dental patient with braces getting check-up just like at Shores Family Dentistry

It can be easy to be suspicious of orthodontists making a recommendation that your child needs braces. After all, their adorable little smile looks fine to you. And, certainly, people in some professions make less-than-scrupulous recommendations as, it seems, part of their profession. So how do you determine if your child really does need braces, or if you’re just falling prey to a greedy orthodontist looking to take you to the cleaners? Here are some common signs that the orthodontic practice at Shores Family Dentistry recommend looking out for:

 

  • Your child has difficulty chewing or biting down
  • Your child’s enamel is wearing down abnormally, such as all on one side of the tooth, instead of evenly on both sides
  • Your child regularly bites their cheek or the roof of their mouth: this signifies a deep overbite
  • Your child’s jaws and teeth are out of proportion to the rest of their face: either too big or too small
  • Your child’s teeth show signs of crowding, misplaced, missing, blocked-out or misalignment
  • You child’s teeth meet abnormally, or not at all — this can signify an overbite, underbite, crossbite (top teeth naturally rest inside bottom teeth), or openbite
  • Your child has early, late, or irregular loss of their baby teeth

Most Orthodontic Problems Are Genetic

 

It’s important to note that if you or your spouse has had orthodontic issues in your lifetime, treated or untreated, your child probably will as well. The size and shape of your jaws and teeth are inherited from the parents, and if parents have overbites, underbites, crossbites, openbites, crowding or any other tooth alignment problems, they are likely to pass it onto their children. 

 

This isn’t to say that kids can’t mess up perfectly fine teeth on their own. Thumb and finger sucking, mouth breathing, poor dental hygiene and poor nutrition can all turn what would be a lovely set of teeth into various problems with overbites, underbites and the like, as well as crowding and other spacing issues.

 

What If I Don’t Treat An Abnormal Bite or Other Orthodontic Issues with Braces?

 

Basically, not treating orthodontic issues can lead to a number of problems later in life, such as:

 

  • Tooth loss
  • Gum disease and periodontitis (inflammation of the tissues around the teeth, which cause numerous problems)
  • Abnormal enamel wear
  • Poor dental hygiene due to crowded or poorly aligned teeth, increasing the risk of tooth decay and gum disease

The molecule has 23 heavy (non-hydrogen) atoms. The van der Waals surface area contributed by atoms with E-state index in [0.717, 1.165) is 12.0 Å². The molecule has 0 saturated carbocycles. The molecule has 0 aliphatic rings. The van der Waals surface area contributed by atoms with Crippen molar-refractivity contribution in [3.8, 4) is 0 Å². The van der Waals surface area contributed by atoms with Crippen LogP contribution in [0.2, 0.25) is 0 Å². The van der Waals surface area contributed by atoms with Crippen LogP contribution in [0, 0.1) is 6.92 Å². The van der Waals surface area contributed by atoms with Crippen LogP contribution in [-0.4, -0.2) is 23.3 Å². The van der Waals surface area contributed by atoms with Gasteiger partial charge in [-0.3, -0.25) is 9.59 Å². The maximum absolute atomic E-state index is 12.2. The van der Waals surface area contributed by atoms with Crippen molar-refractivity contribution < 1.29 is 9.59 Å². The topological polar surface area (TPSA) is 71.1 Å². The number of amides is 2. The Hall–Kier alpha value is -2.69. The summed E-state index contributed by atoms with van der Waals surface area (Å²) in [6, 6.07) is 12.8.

• Issues with speaking and eating, which may lead to behavioral as well as nutrition problems

 

Additionally, and this is important enough to mention: at Shores Family Dentistry we know that we live in a society which places a high emphasis on physical attractiveness and good looks. To set your child up for success, it’s important to consider doing everything possible to increase their chances of success, and this means helping them to be as attractive as possible. We may bemoan this fact of our society and it may someday change, but likely not within our children’s generation. When you are considering whether or not orthodontia is right for your child, don’t forget that what you are doing for them now is setting them up for adulthood: one of success, or one where success is going to be more difficult to achieve. 

 

Part of that success also has to do with nutrition. It can be extremely painful to eat food with an overbite or crowded teeth. To give your child the best chances of food security throughout their lifetime in terms of being able to enjoy a wide variety of foods, braces may be key. 

When Should My Child Get Braces

 

The recommended age for an initial visit with an orthodontist is no later than seven, even if they still have some baby teeth. Dental growth and development problems are best treated early, although for most children, it’s recommended to wait until most of their baby teeth have fallen out to get braces, between the ages of 10 and 14. At that time, your child is still growing, and bones and teeth are easily shifted. Some problems may be better off treated even earlier, and your orthodontist will be able to best advise you on this. 

Remember…

It’s important to remember that this process, which may take a few years and seem like “forever!” to your child, is all for the betterment of your child’s dental, and, overall health in the future. They might even come back and thank you in the long run when their smiles are sparkling and bright. If you have any questions about your child needing braces, please contact Shores Family Dentistry today.